Here he remained seven years, during the last two of which he was in the drawing office of the firm. At the end of this term, he entered the employ of the Earle Ship Building Company, Hull, England where he remained four years, for three and one-half of which he was chief draughts man, under the direction of A. E. Seaton. This engagement was followed by one of like duration with Maudsley, Son & Field, of Lambeth, London, England. During the time he was thus employed he was engaged on the designs of machinery for the Italian, Spanish, Brazilian, Chilian and British Men-of-war; in fact, in this time this company had under construction over 200,000 horse power of machinery. He then resigned this position to take up that of the managership of the British Yaryan Company, which he resigned in 1890, and came to the United States.

On the recommendation of Chief Engineer Ayers, who was then chief of the Brooklyn navy yard, and who had made the acquaintance of Edward Newman while on the China station (and who, for a number of years, was engineer-in-chief of the Portsmouth dock yard, England), he secured a position in the office of William Cramp & Sons, and in about six months was established as one of their leading draughtsman, and had charge of quite a lot of machinery turned out by this celebrated firm. He was engaged more or less in the construction of the New York, Columbia, Minneapolis, St. Paul, St Louis, Brooklyn and Iowa. In a correspondence which passed between him and Mr Pankhurst, manager of the Globe Iron Works Company of Cleveland, Ohio, he was tendered and accepted the position of chief engineer in the yards of this shipbuilding company. About six months after he was offered the position of chief engineer and naval architect, which he accepted; and on the final illness of Mr. Pankhurst, which necessitated travel and rest, Mr. Newman was appointed assistant general manager, and, on the death of Mr. Pankhurst, he succeeded him as general manager.

Mr. Newman is a member of the Society of Naval Engineers, Washington, D.C.; of the Institute of Naval Architects, and of the Civil Engineers Club, of Cleveland. He was first president of the engineers section of Franklin Institute, Philadelphia, and on the organization of Beacon College, Philadelphia, he was appointed professor of mechanical engineering, theoretical and applied mechanics, etc.

Mr. Newman was united in marriage with Miss Anna Charlotte Huntley Mitchell, of London, England, an adopted daughter of Mr. Annetts, of Wiltshire, England, the ceremony being performed in St. Mary's Church, New York City.



Thomas Franklin Newman was born in Cleveland, Ohio, April 8, 1853, at which port he was reared and obtained a liberal education. In 1872 he entered the employ of the Detroit & Cleveland Steam Navigation Co., as receiving clerk in Cleveland, and remained with the firm for twenty years, resigning to take the general management of the Cleveland & Buffalo Transit line. Mr. Newman's business career has been of a steady and successful growth, beginning as clerk with the Detroit & Cleveland line and working his way upward to the office of general agent at Cleveland, succeeding the late Capt. L.A. Pierce, in 1882, and ultimately resigning that position to assume the duties of the more important office in the new line of steamers.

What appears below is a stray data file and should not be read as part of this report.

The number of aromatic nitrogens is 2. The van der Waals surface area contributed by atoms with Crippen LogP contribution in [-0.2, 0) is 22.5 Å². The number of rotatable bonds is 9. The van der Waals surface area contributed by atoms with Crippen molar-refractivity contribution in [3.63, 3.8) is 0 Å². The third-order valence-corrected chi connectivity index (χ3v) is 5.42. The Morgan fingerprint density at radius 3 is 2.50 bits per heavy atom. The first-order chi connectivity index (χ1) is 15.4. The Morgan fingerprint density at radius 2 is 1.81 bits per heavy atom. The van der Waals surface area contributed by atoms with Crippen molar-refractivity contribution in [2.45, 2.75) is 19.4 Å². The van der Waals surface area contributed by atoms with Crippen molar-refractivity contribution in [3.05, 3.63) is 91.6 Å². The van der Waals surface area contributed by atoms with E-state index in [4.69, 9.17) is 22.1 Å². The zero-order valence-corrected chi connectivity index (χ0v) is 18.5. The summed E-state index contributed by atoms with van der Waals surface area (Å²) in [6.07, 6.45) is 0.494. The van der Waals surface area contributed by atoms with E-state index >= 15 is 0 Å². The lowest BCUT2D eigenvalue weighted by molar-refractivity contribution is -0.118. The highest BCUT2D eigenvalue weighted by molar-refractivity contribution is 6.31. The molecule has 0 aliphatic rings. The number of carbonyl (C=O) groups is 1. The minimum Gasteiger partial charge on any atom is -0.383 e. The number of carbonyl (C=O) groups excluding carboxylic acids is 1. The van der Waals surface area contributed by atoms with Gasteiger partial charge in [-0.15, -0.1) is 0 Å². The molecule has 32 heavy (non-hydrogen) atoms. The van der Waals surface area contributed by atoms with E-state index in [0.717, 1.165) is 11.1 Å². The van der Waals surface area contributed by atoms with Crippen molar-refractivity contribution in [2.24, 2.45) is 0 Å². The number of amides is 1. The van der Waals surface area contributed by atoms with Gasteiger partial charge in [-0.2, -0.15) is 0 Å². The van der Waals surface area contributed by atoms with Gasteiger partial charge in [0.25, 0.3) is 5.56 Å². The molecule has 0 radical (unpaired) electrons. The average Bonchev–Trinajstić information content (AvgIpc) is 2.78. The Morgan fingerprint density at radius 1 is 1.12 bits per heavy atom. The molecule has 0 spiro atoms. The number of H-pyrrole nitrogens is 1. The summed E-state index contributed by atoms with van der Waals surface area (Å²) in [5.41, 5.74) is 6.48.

In 1882, Mr. Newman married Miss Carrie L. Glover, daughter of Luther M. Glover, of Howell, Mich. He has resided in Cleveland since that time, and is highly respected by his business associates and widely known as a business-like and courteous traffic manager.



Stephen L. Newnham, a prominent engineer sailing out of Saugatuck, Mich., is a man of many good qualities, both of head and heart, and has the confidence and esteem of the Marine Engineers Beneficial Association, of which he is an efficient member. He is a charter member of Lodge No. 67 of that body, and has filled the office of presi-dent three years, vice-president one year, and was chosen to represent his lodge as delegate to Washington in 1896.

Mr. Newnham was born in London, England, September 9, 1845, a son of Ricard B. and Hannah C. (Harrison) Newnham. His parents were natives of England, the father being born in London, the mother in Staffordshire. During his residence in London the father was captain on the police force, and was advanced to the office of inspector, being stationed at the Bow street police station. In the fall of 1861 he came to the United States, locating first in Cleveland, Ohio, and in that year, at the opening of the Civil war, he enlisted in the United States navy, and was assigned to a gunboat on the Mississippi river. He took an honorable part in the assault on Vicksburg, Miss., and was with the fleet that ran the batteries of Island No. 10, and in other important engagements in which that fleet participated. In 1864 he accompanied Gen. Banks' expedition up the Red river, the objects and success of which are fully detailed in history. He was honorably discharged in 1865, at the close of the war, and went to Saugatuck, Mich., where he purchased a plat of land, and then sent to England for his family, who had resided in Greenock during his absence of four years. They arrived February 19, 1866, and proceeded to Saugatuck to enjoy the home prepared for them, and where they still reside, the father having passed his seventy-ninth birthday on May 24, 1898, and the mother her eighty-first in August, of the same year. He is an ardent member of the Grand Army of the Republic, and commander of the post in Saugatuck. He has been justice of the peace in that city twenty-four years, school director sixteen years, and has also filled the offices of township supervisor and township clerk. Up to the time he retired from active life he was engaged in the shoe business.